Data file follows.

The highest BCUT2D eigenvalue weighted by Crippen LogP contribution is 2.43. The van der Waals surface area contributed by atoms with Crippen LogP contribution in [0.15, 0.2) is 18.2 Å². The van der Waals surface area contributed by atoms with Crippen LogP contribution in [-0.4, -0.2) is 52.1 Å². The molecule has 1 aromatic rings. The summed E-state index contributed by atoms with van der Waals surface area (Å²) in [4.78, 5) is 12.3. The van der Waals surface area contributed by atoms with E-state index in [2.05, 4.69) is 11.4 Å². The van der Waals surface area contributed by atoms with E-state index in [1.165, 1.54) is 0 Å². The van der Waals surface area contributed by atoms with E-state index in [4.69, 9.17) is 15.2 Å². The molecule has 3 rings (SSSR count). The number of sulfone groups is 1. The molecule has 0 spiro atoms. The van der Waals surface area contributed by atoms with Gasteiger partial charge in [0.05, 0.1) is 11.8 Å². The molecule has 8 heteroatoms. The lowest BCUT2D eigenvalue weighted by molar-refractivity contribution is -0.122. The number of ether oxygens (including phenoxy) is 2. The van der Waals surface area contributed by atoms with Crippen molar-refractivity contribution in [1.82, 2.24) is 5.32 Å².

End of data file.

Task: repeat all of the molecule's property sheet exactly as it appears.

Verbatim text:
The highest BCUT2D eigenvalue weighted by Crippen LogP contribution is 2.43. The van der Waals surface area contributed by atoms with Crippen LogP contribution in [0.15, 0.2) is 18.2 Å². The van der Waals surface area contributed by atoms with Crippen LogP contribution in [-0.4, -0.2) is 52.1 Å². The molecule has 1 aromatic rings. The summed E-state index contributed by atoms with van der Waals surface area (Å²) in [4.78, 5) is 12.3. The van der Waals surface area contributed by atoms with E-state index in [2.05, 4.69) is 11.4 Å². The van der Waals surface area contributed by atoms with E-state index in [1.165, 1.54) is 0 Å². The van der Waals surface area contributed by atoms with E-state index in [4.69, 9.17) is 15.2 Å². The molecule has 3 rings (SSSR count). The number of sulfone groups is 1. The molecule has 0 spiro atoms. The van der Waals surface area contributed by atoms with Gasteiger partial charge in [0.05, 0.1) is 11.8 Å². The molecule has 8 heteroatoms. The lowest BCUT2D eigenvalue weighted by molar-refractivity contribution is -0.122. The number of ether oxygens (including phenoxy) is 2. The van der Waals surface area contributed by atoms with Crippen molar-refractivity contribution in [1.82, 2.24) is 5.32 Å².